Some days I forget about my old mate, but then you’ll pop up again without any warning. Do you swim when I’m not thinking of you? Or will you drop like a sack of stones. Like a sinking province. I’m only exploring options. Trying to understand us. Who’s in charge out of you and me? Maybe neither. A third thing. Something dumber no doubt. Unknowing. And with less regard for our welfare than we have for each others. Less even than we have for our own, if that were possible. I’m speaking for both of us now. Does that bother you? That I would speak for both of us?
We’re in there for good. You realise that, don’t you? You, lying your head off about waterproof fires, and me, manfully enduring it. Do you reckon that pleases me? Because I’m telling you, it doesn’t, and I can promise you that with real promises. It’s a bad one. Dreadful, actually. And are you ill, socially? Because what, exactly what, am I expected to do in that situation? Act like I don’t hear you? Fall down faint? Shake you by the hand? No no no. My move was already made. I could only follow the guidelines, clearly stated. And it’s selfish to the point of psychopathic. Of you. Rude, to have arranged us that way. Total opposite of manners. Well. Hey-ho. It’s over now, and we aren’t arranged that way any longer. But who am I kidding. We still are, aren’t we? What a bother and a bore. And after I tutted, pretending to be struck by a thought – something pressing, and louder than silence – I knew. But couldn’t kill the process, because who amongst us would be as reckless? We can’t un-write the code, not at that level. What are you, a mad person?
OK, I’m calling a truce. Peace. An end to admonishment. Peace and tranquility, that’s the ticket. A simple matter of shifting perspective. Less of the bad. Focusing on the nice now. Because there are nice ones – and you know I appreciate those nice ones, don’t you? Good, solid bubbles with the rainbow film. A hanging jar of polished gemstones, worn about the neck. Heavy treasure.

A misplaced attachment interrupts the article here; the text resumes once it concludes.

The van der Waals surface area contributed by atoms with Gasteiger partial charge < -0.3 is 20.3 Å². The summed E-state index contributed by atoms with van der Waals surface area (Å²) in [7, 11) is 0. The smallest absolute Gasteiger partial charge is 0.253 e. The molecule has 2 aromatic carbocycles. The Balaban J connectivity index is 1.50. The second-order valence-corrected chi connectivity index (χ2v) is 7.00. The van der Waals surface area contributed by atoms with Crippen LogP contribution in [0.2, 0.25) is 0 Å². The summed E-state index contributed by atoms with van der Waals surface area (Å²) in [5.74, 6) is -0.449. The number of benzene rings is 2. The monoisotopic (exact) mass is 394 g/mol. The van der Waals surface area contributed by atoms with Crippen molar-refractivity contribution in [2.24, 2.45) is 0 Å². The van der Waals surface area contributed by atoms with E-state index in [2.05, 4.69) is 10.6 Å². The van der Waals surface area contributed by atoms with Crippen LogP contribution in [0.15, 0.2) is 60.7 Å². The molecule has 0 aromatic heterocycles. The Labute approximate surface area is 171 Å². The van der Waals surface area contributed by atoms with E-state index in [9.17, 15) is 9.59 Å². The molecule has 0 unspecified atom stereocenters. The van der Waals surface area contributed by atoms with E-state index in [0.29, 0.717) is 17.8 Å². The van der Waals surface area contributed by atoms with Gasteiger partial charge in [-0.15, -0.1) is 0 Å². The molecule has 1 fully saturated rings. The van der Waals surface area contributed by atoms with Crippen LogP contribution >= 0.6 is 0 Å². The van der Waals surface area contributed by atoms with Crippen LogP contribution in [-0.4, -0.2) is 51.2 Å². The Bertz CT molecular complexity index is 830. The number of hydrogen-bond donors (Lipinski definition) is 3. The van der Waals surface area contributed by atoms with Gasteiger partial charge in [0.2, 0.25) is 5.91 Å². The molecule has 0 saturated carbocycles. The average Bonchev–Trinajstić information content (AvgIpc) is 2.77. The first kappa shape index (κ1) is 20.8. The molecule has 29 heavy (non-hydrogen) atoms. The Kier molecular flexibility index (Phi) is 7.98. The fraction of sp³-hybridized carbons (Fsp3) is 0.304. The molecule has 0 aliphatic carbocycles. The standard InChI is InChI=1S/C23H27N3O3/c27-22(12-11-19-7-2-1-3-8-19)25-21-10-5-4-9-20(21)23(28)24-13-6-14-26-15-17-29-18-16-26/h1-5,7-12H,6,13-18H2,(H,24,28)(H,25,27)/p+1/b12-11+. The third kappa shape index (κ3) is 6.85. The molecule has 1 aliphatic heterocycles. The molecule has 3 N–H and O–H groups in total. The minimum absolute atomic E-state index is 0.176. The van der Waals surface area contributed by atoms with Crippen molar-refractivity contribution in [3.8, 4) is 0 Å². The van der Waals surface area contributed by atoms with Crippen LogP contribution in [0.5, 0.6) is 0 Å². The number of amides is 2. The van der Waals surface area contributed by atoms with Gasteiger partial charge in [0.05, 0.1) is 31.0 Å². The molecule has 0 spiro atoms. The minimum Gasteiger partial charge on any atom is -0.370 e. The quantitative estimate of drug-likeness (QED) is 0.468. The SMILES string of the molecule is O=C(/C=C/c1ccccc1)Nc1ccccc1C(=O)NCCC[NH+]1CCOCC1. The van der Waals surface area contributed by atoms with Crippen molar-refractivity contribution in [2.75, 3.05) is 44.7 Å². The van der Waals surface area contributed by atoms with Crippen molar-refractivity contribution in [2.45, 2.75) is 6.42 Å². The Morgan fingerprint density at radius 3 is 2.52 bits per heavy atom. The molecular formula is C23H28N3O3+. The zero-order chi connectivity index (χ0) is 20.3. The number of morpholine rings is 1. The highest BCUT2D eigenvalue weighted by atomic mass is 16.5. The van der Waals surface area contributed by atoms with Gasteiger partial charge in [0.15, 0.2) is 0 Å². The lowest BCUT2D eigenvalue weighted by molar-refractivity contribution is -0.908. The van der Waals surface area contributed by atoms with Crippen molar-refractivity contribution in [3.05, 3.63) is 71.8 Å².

One summer I took a trip with Richard. A day trip, to see the country’s first roundabout, and mark its centenary. What a treat, right? I so wish you could have made it. You would have had fine fun with us, as we made procession up the second stretch of the Broadway, known to the bossiest teens as the Never-Ending Road. A road so straight as to have been laid by the realest Romans. The true believers. And no one suggested it, but we walked under trees you wouldn’t argue with. Trees you hold your hands up to. Trees you don’t question for a split-second, with leaves that sizzled in the wind. Singing into the breeze like water-features. Like salon hair. It was warm that afternoon. Positively lulling, I can tell you. And because I’ve known Richard a long time, almost as long as I’ve known you, soon enough we fell inside ourselves. Real casual, like. No big thing. Myself, measuring the tall trees, using the houses as a reference, like I know how high a house is. And Richard beside me saying, good evening, esteemed faculty members, hello ladies, and gentlemen also, it comes as no little honour to be addressing you here tonight, but well you should remember this, and now, for something completely different, charge your glasses, and I must bid a grandiose evening, to all and sundry, I cannot stress that strongly enough. As the roundabout came into view I interrupted his flow to say, oh wow. Look at it, Richard. Look.
If I want to, I can take comfort from it, and a satisfaction calling on pride, that I will always be there, forever walking up the Never-Ending Road, to never reach the spindly wildflowers, planted there on purpose, and never to pose by the sign that says UK’s First Roundabout, eternal Richard next to me intoning, good evening – can you hear me at the back? – at long last I am able to say a few words of my own, but before we get started, I’d like to welcome myself to the podium.